Here we are at this big hotel, the Chingis Khan in Ulaanbaatar, de capital city of Mongolia. Very luxurious, streaming hot water which is wonderful after being 4 days of survival. First we want to freshen up and catch up on shaving! Yes, the days fly by, getting up early in the mornings and late to bed at night. We really don’t drive that many kilometers in a day anymore because the roads here are so terribly bad (you really can’t call it any road over here). So it will take you about 1 hour to drive about 30 kilometers, so count out the hours if we have to drive 630 kilometers a day!!! However it is very beautiful over here, a true paradise, all around you there are mountains, blue skies, deep blue lakes, flowing creeks, winding rivers, endless stretched out landscapes, steep mountain passes, a starry sky as I have never seen it before in my whole life!!Blog Image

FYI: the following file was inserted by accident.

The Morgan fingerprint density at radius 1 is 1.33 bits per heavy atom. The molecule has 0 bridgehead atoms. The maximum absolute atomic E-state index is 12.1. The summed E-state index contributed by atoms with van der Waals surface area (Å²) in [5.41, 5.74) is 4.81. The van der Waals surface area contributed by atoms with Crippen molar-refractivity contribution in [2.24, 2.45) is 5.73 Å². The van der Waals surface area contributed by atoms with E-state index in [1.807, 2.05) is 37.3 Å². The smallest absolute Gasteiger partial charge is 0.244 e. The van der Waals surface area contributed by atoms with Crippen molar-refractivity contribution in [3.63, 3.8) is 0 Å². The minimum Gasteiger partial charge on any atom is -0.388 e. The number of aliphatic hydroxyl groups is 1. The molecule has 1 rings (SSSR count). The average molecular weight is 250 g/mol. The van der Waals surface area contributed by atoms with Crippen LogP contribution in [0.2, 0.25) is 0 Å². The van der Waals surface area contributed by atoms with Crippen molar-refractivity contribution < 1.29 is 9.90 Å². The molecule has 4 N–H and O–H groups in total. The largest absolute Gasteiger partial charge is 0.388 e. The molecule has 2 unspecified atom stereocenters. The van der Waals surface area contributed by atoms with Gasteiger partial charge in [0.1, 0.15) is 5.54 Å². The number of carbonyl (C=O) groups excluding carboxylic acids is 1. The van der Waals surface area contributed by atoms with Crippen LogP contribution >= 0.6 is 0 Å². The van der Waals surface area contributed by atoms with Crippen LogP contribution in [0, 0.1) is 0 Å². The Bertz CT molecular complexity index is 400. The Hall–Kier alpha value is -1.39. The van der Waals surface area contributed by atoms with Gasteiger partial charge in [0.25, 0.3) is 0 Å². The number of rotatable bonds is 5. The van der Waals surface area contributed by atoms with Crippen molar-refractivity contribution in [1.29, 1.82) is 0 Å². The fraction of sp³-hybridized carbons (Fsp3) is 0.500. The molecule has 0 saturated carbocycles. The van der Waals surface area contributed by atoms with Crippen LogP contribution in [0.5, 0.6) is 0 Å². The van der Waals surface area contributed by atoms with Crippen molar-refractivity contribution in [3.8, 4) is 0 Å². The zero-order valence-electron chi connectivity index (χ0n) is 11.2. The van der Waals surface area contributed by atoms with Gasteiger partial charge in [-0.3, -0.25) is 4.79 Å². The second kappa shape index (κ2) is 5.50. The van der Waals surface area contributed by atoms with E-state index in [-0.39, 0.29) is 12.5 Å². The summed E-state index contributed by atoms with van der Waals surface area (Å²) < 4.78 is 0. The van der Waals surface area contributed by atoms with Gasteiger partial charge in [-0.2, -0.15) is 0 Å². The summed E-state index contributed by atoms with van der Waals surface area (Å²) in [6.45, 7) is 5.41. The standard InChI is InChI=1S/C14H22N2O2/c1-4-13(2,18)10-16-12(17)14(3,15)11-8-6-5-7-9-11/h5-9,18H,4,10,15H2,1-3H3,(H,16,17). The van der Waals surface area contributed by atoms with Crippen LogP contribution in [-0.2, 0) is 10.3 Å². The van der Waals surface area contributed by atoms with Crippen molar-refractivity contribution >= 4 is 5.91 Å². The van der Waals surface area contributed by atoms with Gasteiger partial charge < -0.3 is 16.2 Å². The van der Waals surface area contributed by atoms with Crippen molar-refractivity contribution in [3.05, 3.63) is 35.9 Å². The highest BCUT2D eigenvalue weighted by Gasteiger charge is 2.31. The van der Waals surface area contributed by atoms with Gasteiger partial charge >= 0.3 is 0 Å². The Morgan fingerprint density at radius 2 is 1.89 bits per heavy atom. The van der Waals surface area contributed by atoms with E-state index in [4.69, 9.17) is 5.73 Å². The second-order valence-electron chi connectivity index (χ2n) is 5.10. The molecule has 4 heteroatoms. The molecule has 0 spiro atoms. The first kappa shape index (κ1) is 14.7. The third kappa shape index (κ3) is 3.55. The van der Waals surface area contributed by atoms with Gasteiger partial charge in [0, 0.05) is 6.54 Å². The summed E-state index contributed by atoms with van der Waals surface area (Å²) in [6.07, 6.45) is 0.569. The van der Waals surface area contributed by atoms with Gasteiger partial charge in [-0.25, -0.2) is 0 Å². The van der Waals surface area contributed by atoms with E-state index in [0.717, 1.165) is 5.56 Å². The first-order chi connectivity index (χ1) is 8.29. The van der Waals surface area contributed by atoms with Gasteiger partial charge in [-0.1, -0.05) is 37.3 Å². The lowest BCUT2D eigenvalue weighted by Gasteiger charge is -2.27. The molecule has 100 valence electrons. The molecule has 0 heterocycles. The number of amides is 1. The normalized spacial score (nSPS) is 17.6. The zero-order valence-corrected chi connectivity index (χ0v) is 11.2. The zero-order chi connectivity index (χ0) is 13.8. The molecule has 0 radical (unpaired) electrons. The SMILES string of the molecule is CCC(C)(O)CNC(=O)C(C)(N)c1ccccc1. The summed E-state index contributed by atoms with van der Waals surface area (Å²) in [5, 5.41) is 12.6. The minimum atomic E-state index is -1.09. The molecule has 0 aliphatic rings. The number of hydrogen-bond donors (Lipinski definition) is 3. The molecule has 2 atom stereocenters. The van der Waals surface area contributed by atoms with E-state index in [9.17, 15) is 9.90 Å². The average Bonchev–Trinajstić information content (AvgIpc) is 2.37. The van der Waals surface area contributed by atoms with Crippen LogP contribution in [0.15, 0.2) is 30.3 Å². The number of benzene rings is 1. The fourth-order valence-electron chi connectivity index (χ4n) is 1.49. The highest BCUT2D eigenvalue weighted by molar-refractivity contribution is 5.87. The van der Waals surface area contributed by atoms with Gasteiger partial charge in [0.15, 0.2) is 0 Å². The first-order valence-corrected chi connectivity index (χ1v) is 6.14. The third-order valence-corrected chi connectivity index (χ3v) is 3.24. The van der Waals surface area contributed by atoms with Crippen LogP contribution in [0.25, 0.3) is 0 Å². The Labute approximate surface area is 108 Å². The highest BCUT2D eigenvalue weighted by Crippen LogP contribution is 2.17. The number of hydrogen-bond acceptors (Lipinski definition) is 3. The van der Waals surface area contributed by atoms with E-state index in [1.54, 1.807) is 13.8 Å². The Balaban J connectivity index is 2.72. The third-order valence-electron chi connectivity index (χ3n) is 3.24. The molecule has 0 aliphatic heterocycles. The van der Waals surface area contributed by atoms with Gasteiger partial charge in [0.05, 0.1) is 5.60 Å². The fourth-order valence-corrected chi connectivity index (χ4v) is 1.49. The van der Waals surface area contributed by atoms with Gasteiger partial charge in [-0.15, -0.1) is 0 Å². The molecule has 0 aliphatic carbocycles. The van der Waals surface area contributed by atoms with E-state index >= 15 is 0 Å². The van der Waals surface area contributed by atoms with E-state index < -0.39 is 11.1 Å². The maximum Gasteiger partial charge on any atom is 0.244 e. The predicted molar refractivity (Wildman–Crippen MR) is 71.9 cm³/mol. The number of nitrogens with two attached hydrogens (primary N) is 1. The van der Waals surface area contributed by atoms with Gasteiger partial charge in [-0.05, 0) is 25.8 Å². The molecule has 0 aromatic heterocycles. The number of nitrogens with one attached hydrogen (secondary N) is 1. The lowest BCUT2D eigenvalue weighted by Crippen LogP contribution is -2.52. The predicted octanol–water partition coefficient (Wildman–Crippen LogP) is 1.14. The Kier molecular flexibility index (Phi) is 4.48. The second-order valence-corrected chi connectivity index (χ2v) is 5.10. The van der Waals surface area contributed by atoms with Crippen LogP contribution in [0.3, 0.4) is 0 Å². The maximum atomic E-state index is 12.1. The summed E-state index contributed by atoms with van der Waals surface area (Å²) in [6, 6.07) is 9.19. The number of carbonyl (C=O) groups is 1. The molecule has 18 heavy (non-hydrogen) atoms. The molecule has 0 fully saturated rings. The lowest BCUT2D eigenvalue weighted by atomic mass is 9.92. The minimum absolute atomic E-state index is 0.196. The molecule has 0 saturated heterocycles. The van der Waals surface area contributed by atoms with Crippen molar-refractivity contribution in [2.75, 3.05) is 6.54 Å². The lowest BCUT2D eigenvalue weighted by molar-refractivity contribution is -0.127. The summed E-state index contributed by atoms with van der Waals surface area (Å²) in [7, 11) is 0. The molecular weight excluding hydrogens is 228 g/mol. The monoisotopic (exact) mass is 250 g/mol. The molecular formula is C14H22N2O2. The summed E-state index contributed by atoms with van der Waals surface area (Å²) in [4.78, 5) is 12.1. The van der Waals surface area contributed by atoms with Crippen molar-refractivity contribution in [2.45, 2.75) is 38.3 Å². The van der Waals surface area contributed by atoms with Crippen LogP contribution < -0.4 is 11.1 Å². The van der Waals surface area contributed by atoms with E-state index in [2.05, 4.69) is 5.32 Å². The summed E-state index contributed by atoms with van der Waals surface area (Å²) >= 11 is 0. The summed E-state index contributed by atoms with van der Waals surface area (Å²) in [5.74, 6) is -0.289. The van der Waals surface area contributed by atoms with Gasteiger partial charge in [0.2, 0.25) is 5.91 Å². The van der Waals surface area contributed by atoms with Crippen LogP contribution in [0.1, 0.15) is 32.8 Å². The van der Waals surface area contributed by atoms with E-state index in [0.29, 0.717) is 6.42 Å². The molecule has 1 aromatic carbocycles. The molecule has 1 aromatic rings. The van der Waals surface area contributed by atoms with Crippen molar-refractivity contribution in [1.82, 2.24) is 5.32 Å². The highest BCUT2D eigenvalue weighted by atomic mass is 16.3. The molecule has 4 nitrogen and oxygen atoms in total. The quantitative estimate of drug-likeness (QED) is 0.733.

Not to forget all the grazing cattle that you see everywhere, camels, horses, cows (yaks), goats and sheep. A group of horses who suddenly gallop across your way in front of the car. Just amazing! I wrote my story today on the computer in the car which was not easy with all the good and bad situations on the road. It was about the last 4 days (almost two full pages) when suddenly the car hit a pot hole and I seemingly pressed the wrong key on the laptop and I lost the whole story. Nowhere to be found. What a bugger! Blog Image